My heart began to race. My imagination took over, and the next thing I knew, well, I decided I’m going to fly too. So I ran down to Jacksonville landfill and found this long, rusty metal pole and began to try and jump. It was difficult at first, it looked much easier on TV. But I practiced every day and soon I was jumping over everything. You name it, I jumped it. I even jumped over the walls of the Tomato Bowl, which was illegal, but don’t worry about that.
My passion and commitment inspired other neighborhood kids, and soon everybody was getting into it. Next thing you know, we held the first ever hood track meet. The excitement, the connection, the exhilaration! It gave us something to do that didn’t involve fighting and stealing. It gave us purpose and goals. Now I didn’t realize this at the time, but God provides a skill that can help us elevate our lives in ways we could never imagine. So I began to imagine that I was in the Olympics winning that gold medal and that everyone looked up to me.
When I arrived at Jacksonville Junior High, it was a new and scary world to me. I was self conscious because of my scars. I was a nerd, scared and poor, and I knew it. I had a huge chip on my shoulder because, well, I knew how everybody felt about me. But I tried to fit in.
I tried out for sports. I was too skinny for football, too uncoordinated for basketball and way too slow for the sprints. Then I saw this boy using this long, white pole to jump over this bar, just like I saw on TV. “Coach, can I try that?” “That pole vault? Sure, Guinn, go ahead and give it a try. ” I didn’t know that’s what it was called, but I grabbed the pole and gave it a go. I fell flat on my assets. But after several attempts, I succeeded. I finally found my niche. It was something I could do that gave me purpose, and it literally catapulted me into a world I never thought existed — one that gave my hopes momentum, and my life changed forever.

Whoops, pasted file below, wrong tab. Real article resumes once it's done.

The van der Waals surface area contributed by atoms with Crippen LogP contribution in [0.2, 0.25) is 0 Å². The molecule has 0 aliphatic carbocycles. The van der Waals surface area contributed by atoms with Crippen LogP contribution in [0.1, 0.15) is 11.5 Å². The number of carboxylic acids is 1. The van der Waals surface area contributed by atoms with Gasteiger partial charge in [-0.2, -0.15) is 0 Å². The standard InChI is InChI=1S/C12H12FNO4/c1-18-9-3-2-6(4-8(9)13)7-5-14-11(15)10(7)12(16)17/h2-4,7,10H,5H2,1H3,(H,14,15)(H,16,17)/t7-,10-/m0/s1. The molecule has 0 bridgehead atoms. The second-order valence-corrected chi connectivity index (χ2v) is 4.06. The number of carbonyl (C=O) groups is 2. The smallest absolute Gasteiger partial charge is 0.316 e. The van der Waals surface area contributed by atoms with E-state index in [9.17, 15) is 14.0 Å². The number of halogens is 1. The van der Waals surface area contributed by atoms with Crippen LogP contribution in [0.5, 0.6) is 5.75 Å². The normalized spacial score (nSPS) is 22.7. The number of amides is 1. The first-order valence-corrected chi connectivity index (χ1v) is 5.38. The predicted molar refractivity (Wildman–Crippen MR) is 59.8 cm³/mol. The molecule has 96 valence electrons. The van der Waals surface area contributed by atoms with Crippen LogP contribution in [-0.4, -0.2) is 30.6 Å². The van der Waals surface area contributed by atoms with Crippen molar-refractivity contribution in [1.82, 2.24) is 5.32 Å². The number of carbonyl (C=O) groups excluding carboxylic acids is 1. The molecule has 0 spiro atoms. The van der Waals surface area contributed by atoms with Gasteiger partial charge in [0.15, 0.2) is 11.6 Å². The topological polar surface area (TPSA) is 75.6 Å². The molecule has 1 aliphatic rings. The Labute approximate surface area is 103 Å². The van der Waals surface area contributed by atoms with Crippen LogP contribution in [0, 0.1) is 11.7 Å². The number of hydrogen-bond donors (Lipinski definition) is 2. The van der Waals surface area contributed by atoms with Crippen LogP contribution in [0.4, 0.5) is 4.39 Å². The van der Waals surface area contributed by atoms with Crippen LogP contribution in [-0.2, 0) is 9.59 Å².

Now there weren’t many African-American pole vaulters in the state at that time, but I made varsity, won regionals, went on to state, and then I got a track scholarship. After college I enlisted in the military.
After completing my service, I came back to East Texas and took a job working at Rusk State Hospital. There, I discovered this gift for gab: deescalation conflict resolution, mediation, empowerment. So I decided to go back to school and enrolled at Stephen F. Austin State University. I graduated with a degree in Social Work and then went on to grad school.